Photo: 3,500 Bolivian Children Work to Help Family
The Bolivian families of low income force many children to work as a shoeshine, peddlers, window washers, carters.
According to the recent survey “Infancia Sin Derechos”, carried out by the Observatorio Infanto Juvenil, by the University Gabriel Rene Moreno and by the founding of Projects and Study Services and Analysis (SEPA), approximately 3,500 children and adolescents work on the streets of Santa Cruz Montero, Camiri, San Ignacio de Velasco and El Torno.
Among these children, 40% do not attend school and only 35% live with their parents. In addition to not having any health insurance at work, they are excluded from medical care, and 4 out of 10 are mistreated at work, school and family.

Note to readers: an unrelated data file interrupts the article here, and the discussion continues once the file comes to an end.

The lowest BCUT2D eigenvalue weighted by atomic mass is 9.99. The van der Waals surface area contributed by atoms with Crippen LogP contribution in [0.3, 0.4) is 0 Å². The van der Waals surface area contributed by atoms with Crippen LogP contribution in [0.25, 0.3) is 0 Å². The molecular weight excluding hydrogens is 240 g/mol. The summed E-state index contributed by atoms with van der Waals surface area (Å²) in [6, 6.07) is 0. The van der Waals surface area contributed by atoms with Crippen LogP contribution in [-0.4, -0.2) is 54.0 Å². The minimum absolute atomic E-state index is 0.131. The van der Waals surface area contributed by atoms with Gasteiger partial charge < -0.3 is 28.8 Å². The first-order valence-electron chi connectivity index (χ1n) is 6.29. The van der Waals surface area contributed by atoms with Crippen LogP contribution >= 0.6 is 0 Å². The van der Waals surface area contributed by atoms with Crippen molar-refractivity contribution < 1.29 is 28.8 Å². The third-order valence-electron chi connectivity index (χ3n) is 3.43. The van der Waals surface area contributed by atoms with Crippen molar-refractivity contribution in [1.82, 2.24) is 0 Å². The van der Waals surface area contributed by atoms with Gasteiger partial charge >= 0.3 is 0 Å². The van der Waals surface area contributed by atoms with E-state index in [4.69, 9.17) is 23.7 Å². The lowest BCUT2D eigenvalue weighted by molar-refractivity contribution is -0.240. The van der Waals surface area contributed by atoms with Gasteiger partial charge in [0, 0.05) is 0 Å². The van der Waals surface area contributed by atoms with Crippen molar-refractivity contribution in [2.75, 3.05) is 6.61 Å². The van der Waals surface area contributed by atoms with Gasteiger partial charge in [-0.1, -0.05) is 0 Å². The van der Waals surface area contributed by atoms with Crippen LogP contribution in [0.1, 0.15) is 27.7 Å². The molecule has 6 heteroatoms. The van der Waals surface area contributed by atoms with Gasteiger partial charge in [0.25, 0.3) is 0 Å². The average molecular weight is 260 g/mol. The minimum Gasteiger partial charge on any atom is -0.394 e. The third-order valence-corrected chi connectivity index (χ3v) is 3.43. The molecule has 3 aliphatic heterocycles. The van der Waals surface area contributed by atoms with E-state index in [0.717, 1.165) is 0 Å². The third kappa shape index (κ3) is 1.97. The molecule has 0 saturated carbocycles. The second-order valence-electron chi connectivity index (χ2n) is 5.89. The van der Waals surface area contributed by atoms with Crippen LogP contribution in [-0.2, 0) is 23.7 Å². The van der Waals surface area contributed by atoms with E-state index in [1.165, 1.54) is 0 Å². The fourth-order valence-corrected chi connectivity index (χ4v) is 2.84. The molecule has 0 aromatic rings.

SEPA, given the seriousness of the situation, has called for greater investment and protection of fundamental rights for children and adolescents. In the study on the state of so-called gangs or gang neighborhood were also published. There are 170 groups where 6,633 young people are involved. Among these gangs 12 may be included in the field of crime run by adults who exploit children for drugs and weapons.
These groups are formed because they is lack of support to families, regardless of income.